URW Midrange is not a cheap deck. It has a number of duals and fetchlands (which have skyrocketed in the course of the last year), and a number of blue staples that are trending upward. [card]Cryptic Command[/card], despite being part of the former Player Rewards program (they literally handed the textless versions out for free), has seen an upswing in price, and should go even higher if Faeries ends up being a real deck. The same is true of [card]Remand[/card], which is currently a $16 uncommon. [card]Vendilion Clique[/card] takes the award for most expensive non-land card in the deck, topping off at $55 per copy. No card in Standard comes anywhere near that price point. Interestingly, this deck demonstrates the capability of Standard staples finding a home in Modern, as three of the cards in URW Midrange rotated within the last year.

UR Twin (Marcel Kachapow) – Total Cost: $940

[deck]Main Deck
2 Deceiver Exarch
3 Grim Lavamancer
4 Pestermite
4 Snapcaster Mage
2 Vendilion Clique
4 Splinter Twin
2 Cryptic Command
2 Electrolyze
3 Izzet Charm
4 Lightning Bolt
3 Remand
4 Serum Visions
3 Island
1 Mountain
1 Desolate Lighthouse
4 Misty Rainforest
4 Scalding Tarn
4 Steam Vents
1 Stomping Ground
3 Sulfur Falls
2 Tectonic Edge
Sideboard
2 Batterskull
1 Engineered Explosives
2 Relic of Progenitus
2 Ancient Grudge
1 Dispel
1 Mana Leak
1 Remand
2 Anger of the Gods
3 Molten Rain[/deck]

As the combo deck that has the most overlap with other decks, Twin gives you a solid bang for your buck. While some of the spells are specific to Twin, many (like Cryptic, Snapcaster, and Clique) can be used in other decks as well. The hefty portion of this deck list is its mana base, which despite being a mere two colors contains a full 8 blue fetchlands. Still, aside from that expense along with the Cliques, Splinter Twin is a relatively inexpensive deck to build from scratch.

You’ll note two things: First, the average price here is around double the average price of Standard decks. This is to be expected, because of the age of the cards involved. Second, the most expensive cards in each of these decks are the ones that are also played widely in Legacy—being a multi-format staple comes with a hefty price tag. The good news is, once you’ve bought your [card]Scalding Tarn[/card]s for your Splinter Twin deck, there’s no reason you can’t use them for your RUG Tempo deck, too.

Legacy

Legacy is expensive.

Legacy is powerful.

Legacy is dominated by Blue decks.

Legacy is stale.

One of the greatest benefits of owning a Legacy collection is also one of the worst parts about the format. You build a deck, and you’re able to play it forever. Because of the high power-level of the format, it’s very difficult for a new card to have a profound impact on the format unless it is of particular strength, or interacts with the format on a plane that hasn’t previously been explored. In Born of the Gods we see an example of the latter in [card]Spirit of the Labyrinth[/card], which exists as a targeted hoser for many of the most powerful cards in Legacy.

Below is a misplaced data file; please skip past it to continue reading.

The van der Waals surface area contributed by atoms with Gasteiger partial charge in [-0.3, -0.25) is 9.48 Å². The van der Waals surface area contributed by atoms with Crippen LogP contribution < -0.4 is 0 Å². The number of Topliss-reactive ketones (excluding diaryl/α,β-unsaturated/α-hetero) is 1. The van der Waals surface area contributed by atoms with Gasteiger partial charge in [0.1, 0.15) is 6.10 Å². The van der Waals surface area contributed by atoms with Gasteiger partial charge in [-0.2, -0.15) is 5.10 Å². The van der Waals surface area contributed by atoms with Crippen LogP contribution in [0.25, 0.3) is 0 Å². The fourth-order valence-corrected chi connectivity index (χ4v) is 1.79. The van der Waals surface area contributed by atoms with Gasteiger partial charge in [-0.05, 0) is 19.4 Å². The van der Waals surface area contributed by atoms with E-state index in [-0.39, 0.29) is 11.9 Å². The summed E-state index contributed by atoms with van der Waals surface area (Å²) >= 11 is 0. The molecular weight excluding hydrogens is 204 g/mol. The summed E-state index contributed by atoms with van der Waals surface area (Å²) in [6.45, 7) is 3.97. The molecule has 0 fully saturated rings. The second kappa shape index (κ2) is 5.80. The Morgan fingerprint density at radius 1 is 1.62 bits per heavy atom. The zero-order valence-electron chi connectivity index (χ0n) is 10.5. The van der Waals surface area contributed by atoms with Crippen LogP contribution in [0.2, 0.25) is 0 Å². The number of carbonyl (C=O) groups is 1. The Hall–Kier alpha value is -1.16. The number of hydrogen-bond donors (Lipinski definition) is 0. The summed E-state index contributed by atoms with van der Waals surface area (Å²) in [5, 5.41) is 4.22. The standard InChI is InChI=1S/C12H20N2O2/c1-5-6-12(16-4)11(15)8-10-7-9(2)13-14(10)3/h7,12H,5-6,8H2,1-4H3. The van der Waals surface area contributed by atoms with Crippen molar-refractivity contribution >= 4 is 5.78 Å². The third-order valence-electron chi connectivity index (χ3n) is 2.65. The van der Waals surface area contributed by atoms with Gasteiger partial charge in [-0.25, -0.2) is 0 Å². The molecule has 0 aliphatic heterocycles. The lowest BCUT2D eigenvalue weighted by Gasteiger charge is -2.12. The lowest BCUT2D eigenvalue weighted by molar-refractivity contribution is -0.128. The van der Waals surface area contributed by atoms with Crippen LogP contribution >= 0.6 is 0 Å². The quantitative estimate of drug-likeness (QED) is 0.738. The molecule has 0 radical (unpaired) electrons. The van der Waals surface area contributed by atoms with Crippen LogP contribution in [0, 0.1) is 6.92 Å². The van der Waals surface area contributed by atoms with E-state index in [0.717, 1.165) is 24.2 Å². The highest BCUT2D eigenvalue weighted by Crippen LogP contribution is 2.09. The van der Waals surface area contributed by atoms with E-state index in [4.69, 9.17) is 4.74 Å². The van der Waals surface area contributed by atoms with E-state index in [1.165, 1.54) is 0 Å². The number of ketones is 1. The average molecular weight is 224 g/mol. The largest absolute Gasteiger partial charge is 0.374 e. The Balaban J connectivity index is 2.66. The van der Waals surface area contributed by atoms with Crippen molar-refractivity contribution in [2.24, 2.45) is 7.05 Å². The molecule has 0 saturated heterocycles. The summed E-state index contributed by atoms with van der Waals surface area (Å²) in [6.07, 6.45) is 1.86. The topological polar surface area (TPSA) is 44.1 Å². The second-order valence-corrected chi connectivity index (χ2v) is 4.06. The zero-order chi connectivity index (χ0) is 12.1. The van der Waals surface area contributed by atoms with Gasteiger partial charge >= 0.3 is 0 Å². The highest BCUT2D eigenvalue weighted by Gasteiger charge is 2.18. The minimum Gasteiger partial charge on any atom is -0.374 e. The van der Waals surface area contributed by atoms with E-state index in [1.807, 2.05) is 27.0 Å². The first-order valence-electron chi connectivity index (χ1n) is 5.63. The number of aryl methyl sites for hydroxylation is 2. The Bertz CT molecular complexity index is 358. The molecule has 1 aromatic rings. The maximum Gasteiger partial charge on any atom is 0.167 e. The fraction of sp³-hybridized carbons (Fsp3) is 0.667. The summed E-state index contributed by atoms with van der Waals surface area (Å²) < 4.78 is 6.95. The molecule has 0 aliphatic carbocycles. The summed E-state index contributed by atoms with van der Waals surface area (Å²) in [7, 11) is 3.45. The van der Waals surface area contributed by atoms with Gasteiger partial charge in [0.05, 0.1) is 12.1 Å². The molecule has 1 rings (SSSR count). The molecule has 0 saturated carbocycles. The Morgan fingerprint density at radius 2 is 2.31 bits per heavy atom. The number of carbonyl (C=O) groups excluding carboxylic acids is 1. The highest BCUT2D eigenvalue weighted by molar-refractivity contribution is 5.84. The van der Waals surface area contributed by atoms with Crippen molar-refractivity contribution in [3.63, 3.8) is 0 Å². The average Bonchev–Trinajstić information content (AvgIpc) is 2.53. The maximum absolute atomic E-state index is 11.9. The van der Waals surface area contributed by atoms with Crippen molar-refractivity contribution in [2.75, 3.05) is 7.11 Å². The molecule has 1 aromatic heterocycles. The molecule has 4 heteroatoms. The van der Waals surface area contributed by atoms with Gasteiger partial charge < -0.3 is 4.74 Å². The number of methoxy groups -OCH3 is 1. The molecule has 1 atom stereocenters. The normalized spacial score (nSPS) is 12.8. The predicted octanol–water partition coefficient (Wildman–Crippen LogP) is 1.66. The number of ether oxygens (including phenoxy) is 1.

Of course, because of the power disparity, it’s easy to determine what cards will be important from each set. This allows you to predict what will be important and get in on the ground floor. There aren’t that many [card]Tarmogoyf[/card]s and [card]Jace, the Mind Sculptor[/card]s in this game, and when something feels very good, you’re usually better off jumping sooner rather than later. If you’re interested in one particular strategy, reading the new sets become even easier, and you can often preorder or trade for the one or two cards you’ll require at a marginal cost.

And this is the benefit of Legacy. Despite the extreme initial expense of buying into the format, the maintenance costs are minimal. While you may need to drop much more money to buy the mana base and spells for a deck, you’ll be able to play that deck with minimal upgrades for the next five years or more. I spent over 6 years playing UWG Threshold with only minor changes until the printing of [card]Noble Hierarch[/card] and [card]Progenitus[/card], which changed the dynamics of that deck drastically. Prior to that, it was a tempo deck running [card]Nimble Mongoose[/card], [card]Werebear[/card], and [card]Swords to Plowshares[/card] for as far back as the format went. The most recent iteration of that strategy, RUG Delver, has gone largely unchanged since years before Delver was a card, and at its roots the deck is still just a pile of counterspells supporting some 1- and 2-mana creatures.